We’ve heard a lot about gut health lately, and with good reason. 

Good gut health translates to a strong immune system, a balanced metabolism, the effective breakdown and assimilation of our food, and, according to recent studies, good brain health as well.

But good gut health is wholly dependent on the maintenance of a strong and healthy microbiome, that colony of “good” or friendly bacteria that lives in our gastrointestinal tract, comprising some 300-500 different bacterial species.  Keeping that population healthy and viable is the key to making it all work.  And in this world of highly processed food, refined carbohydrates, heavy antibiotic use, and environmental toxins, keeping our microbiomes healthy is no easy feat.  Now, I know what you’re thinking — you’ve heard all this before and you know what to do.  Just make sure to stock up on yogurt, pop a daily probiotic supplement, and you’re good to go, right?  Well, not so fast…

It’s true that we need to consume a regular supply of probiotic and fermented foods to keep our gut microbiome well populated with friendly bacteria, especially since our lifestyle and eating habits often work to their detriment.  Eating a variety of probiotic-rich foods daily should therefore be part of a healthy diet.  Good examples of such foods include:  yogurt, kefir, miso, tempeh, kombucha, kimchi, sauerkraut, raw pickles, and raw vinegars.  And just for good measure, taking a high quality probiotic supplement is often recommended as well.  But we need to continually nourish that good gut bacteria if they are to survive and thrive.  Just as with any living organism, our good bacteria will die off if they are not properly fed.  That is where prebiotics come in

Prebiotics are a category of foods that actually feed our good gut bacteria.  They are non-digestible, high fiber compounds that are found in certain fruits and vegetables, as well as other plant-based sources.  These prebiotic starches, while non-digestible to humans, are highly digestible to our beneficial bacteria, and are essential to maintaining their health.  An added plus is that they are resistant to our gastric acid, which allows them to pass through to the intestinal tract intact, where they are then fermented and readily consumed by our hungry microbial population. 

The regular consumption of prebiotic foods is important for us all, but particularly so for individuals who suffer from conditions of the digestive tract, such as Irritable Bowel Syndrome, colitis, and Crohn’s disease.  But studies have shown that prebiotics offer other health benefits as well.  They help to reduce our risk for cardiovascular disease and Type II diabetes by lowering cholesterol levels and regulating our blood sugar; they promote satiety, thereby keeping our weight at a healthy level; and they help to prevent certain types of cancers, most notably colon cancer.  They are a fundamental component of a healthy diet.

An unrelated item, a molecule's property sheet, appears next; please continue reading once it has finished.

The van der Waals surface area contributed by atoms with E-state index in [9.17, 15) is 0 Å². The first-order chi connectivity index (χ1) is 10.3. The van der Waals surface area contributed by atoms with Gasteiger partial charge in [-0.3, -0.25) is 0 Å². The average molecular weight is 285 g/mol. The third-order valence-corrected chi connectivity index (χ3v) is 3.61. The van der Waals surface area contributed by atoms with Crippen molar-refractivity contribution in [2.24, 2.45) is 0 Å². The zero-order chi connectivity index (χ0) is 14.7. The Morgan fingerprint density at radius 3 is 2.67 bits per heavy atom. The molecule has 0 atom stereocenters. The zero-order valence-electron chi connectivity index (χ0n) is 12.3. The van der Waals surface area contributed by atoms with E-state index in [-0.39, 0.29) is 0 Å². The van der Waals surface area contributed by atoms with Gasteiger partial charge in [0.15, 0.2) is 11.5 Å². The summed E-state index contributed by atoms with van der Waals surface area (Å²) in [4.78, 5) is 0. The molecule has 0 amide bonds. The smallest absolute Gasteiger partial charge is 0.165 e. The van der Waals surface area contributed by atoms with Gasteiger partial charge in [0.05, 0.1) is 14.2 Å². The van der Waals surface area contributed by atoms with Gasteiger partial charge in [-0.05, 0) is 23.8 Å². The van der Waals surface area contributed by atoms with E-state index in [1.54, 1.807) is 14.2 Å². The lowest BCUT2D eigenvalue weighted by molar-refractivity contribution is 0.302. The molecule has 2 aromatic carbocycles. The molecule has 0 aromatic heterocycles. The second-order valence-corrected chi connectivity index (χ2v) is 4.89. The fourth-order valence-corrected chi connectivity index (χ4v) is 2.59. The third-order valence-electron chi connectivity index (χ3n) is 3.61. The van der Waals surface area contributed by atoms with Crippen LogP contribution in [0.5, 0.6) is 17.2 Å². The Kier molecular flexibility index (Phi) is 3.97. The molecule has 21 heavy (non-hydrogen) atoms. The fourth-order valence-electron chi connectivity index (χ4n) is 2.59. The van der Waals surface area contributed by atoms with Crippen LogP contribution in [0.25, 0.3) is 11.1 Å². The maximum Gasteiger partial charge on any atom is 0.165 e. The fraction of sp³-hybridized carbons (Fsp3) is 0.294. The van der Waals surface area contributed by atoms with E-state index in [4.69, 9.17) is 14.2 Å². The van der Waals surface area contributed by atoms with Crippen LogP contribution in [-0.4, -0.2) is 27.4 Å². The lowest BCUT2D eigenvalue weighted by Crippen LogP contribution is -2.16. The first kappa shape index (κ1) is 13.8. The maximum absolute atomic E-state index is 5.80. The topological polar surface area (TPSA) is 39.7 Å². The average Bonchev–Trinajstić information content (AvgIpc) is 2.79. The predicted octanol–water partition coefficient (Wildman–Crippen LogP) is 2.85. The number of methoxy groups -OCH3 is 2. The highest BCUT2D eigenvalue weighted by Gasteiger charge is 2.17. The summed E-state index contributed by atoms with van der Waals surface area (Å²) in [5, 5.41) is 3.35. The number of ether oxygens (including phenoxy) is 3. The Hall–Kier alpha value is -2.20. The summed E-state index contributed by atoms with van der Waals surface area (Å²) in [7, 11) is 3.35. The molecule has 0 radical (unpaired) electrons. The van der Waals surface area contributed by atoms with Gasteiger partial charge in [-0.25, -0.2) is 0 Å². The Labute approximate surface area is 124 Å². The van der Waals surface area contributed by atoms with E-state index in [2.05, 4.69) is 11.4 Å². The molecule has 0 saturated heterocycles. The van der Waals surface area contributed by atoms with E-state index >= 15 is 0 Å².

Chances are you are already consuming a number of foods that are prebiotic without even realizing it, especially if you eat a high fiber diet.  But not all fibers are created equal.  The foods that deliver the greatest prebiotic benefit are those that contain fructo-oligosaccharides (FOS), inulin, and resistant starch (RS).  So, incorporating those elements into our diet is where our focus should be. 

Prebiotic-rich foods include:

  • Leeks
  • Onions
  • Garlic
  • Chicory Root
  • Asparagus
  • Jerusalem Artichokes (Sunchokes)
  • Soybeans
  • Legumes
  • Eggplant
  • Dandelion Greens
  • Burdock Root
  • Jicama
  • Chinese Chives
  • Wheat Bran
  • Oats
  • Rye
  • Bananas
  • Honey


It is recommended that we consume at least 5 grams of prebiotic fiber a day to maintain optimal gut health.  Much of that should be in raw form, to the extent possible, since cooking any fruit or vegetable acts to break down its fibers.  But a combination of raw salads and lightly sautéed or steamed prebiotic vegetables should be more than adequate to meet our daily needs.

In terms of “bang for the buck,” chicory root delivers the highest percentage of prebiotic fiber by weight, at nearly 65 percent, while bananas deliver the lowest, with only 1 percent of fiber by weight.  The rest of the foods listed above fall somewhere in between those ranges.  It doesn’t take much to reach the desired 5-gram goal, but as with any dietary regime, variety is the spice of life.  Experiment with including a wide assortment of prebiotic foods in your daily recipes, and you should be well covered. 

So, the next time you’re at the Farmer’s Market, be sure to pick up some leeks, asparagus, garlic, and onions, thinking of the prebiotic benefits that will ensue!  And while you’re at it, you just might want to throw in some dandelion greens as well.  Your gut will thank you for it.

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